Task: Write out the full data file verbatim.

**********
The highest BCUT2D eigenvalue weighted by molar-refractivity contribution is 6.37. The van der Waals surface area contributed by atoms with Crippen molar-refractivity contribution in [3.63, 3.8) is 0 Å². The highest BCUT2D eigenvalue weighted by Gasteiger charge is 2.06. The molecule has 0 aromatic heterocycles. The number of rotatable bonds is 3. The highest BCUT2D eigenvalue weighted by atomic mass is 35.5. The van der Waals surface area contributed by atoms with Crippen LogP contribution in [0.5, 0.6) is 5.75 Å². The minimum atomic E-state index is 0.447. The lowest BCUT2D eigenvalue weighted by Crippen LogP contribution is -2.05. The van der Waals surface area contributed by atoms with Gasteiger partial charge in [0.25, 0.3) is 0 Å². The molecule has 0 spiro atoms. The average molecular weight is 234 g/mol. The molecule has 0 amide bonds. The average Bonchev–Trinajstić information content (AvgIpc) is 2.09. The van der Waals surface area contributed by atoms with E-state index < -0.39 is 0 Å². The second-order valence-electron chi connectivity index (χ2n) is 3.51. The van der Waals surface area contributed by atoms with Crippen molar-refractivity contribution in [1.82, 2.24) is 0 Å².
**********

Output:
The highest BCUT2D eigenvalue weighted by molar-refractivity contribution is 6.37. The van der Waals surface area contributed by atoms with Crippen molar-refractivity contribution in [3.63, 3.8) is 0 Å². The highest BCUT2D eigenvalue weighted by Gasteiger charge is 2.06. The molecule has 0 aromatic heterocycles. The number of rotatable bonds is 3. The highest BCUT2D eigenvalue weighted by atomic mass is 35.5. The van der Waals surface area contributed by atoms with Crippen LogP contribution in [0.5, 0.6) is 5.75 Å². The minimum atomic E-state index is 0.447. The lowest BCUT2D eigenvalue weighted by Crippen LogP contribution is -2.05. The van der Waals surface area contributed by atoms with Gasteiger partial charge in [0.25, 0.3) is 0 Å². The molecule has 0 spiro atoms. The average molecular weight is 234 g/mol. The molecule has 0 amide bonds. The average Bonchev–Trinajstić information content (AvgIpc) is 2.09. The van der Waals surface area contributed by atoms with E-state index < -0.39 is 0 Å². The second-order valence-electron chi connectivity index (χ2n) is 3.51. The van der Waals surface area contributed by atoms with Crippen molar-refractivity contribution in [1.82, 2.24) is 0 Å².